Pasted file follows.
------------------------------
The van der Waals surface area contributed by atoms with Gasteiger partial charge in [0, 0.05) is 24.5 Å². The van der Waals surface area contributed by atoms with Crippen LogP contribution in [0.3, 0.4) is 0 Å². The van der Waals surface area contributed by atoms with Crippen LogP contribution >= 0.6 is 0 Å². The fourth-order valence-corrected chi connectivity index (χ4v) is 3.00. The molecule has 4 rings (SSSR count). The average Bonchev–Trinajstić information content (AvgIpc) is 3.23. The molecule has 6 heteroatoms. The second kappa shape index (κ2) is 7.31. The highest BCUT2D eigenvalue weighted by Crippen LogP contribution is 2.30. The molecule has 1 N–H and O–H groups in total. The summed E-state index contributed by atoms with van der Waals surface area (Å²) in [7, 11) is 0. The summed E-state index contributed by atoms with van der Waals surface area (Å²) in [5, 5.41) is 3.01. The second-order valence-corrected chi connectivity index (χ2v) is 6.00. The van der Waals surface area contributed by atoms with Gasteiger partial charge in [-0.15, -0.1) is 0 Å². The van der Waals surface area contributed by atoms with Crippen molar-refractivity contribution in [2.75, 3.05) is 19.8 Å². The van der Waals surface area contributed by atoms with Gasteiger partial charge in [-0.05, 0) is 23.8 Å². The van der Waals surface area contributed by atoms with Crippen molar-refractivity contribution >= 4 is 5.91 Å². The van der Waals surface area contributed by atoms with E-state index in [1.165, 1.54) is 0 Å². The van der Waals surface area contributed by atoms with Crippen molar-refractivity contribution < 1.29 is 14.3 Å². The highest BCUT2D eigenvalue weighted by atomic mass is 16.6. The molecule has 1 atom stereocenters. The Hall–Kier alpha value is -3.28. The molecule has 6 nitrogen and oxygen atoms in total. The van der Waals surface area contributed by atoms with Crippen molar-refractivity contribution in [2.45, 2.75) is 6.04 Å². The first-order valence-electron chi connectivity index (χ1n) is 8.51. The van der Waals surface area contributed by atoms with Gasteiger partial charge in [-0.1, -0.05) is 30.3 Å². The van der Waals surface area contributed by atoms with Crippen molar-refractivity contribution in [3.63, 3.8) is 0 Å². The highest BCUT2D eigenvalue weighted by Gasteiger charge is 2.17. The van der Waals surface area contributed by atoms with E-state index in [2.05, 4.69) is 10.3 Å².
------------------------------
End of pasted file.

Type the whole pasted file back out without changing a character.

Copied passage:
The van der Waals surface area contributed by atoms with Gasteiger partial charge in [0, 0.05) is 24.5 Å². The van der Waals surface area contributed by atoms with Crippen LogP contribution in [0.3, 0.4) is 0 Å². The van der Waals surface area contributed by atoms with Crippen LogP contribution >= 0.6 is 0 Å². The fourth-order valence-corrected chi connectivity index (χ4v) is 3.00. The molecule has 4 rings (SSSR count). The average Bonchev–Trinajstić information content (AvgIpc) is 3.23. The molecule has 6 heteroatoms. The second kappa shape index (κ2) is 7.31. The highest BCUT2D eigenvalue weighted by Crippen LogP contribution is 2.30. The molecule has 1 N–H and O–H groups in total. The summed E-state index contributed by atoms with van der Waals surface area (Å²) in [7, 11) is 0. The summed E-state index contributed by atoms with van der Waals surface area (Å²) in [5, 5.41) is 3.01. The second-order valence-corrected chi connectivity index (χ2v) is 6.00. The van der Waals surface area contributed by atoms with Gasteiger partial charge in [-0.15, -0.1) is 0 Å². The van der Waals surface area contributed by atoms with Crippen molar-refractivity contribution in [2.75, 3.05) is 19.8 Å². The van der Waals surface area contributed by atoms with Gasteiger partial charge in [-0.05, 0) is 23.8 Å². The van der Waals surface area contributed by atoms with Crippen molar-refractivity contribution >= 4 is 5.91 Å². The van der Waals surface area contributed by atoms with E-state index in [1.165, 1.54) is 0 Å². The van der Waals surface area contributed by atoms with Crippen molar-refractivity contribution < 1.29 is 14.3 Å². The highest BCUT2D eigenvalue weighted by atomic mass is 16.6. The molecule has 1 atom stereocenters. The Hall–Kier alpha value is -3.28. The molecule has 6 nitrogen and oxygen atoms in total. The van der Waals surface area contributed by atoms with Crippen molar-refractivity contribution in [2.45, 2.75) is 6.04 Å². The first-order valence-electron chi connectivity index (χ1n) is 8.51. The van der Waals surface area contributed by atoms with Gasteiger partial charge in [-0.1, -0.05) is 30.3 Å². The van der Waals surface area contributed by atoms with Crippen molar-refractivity contribution in [3.63, 3.8) is 0 Å². The highest BCUT2D eigenvalue weighted by Gasteiger charge is 2.17. The van der Waals surface area contributed by atoms with E-state index in [2.05, 4.69) is 10.3 Å².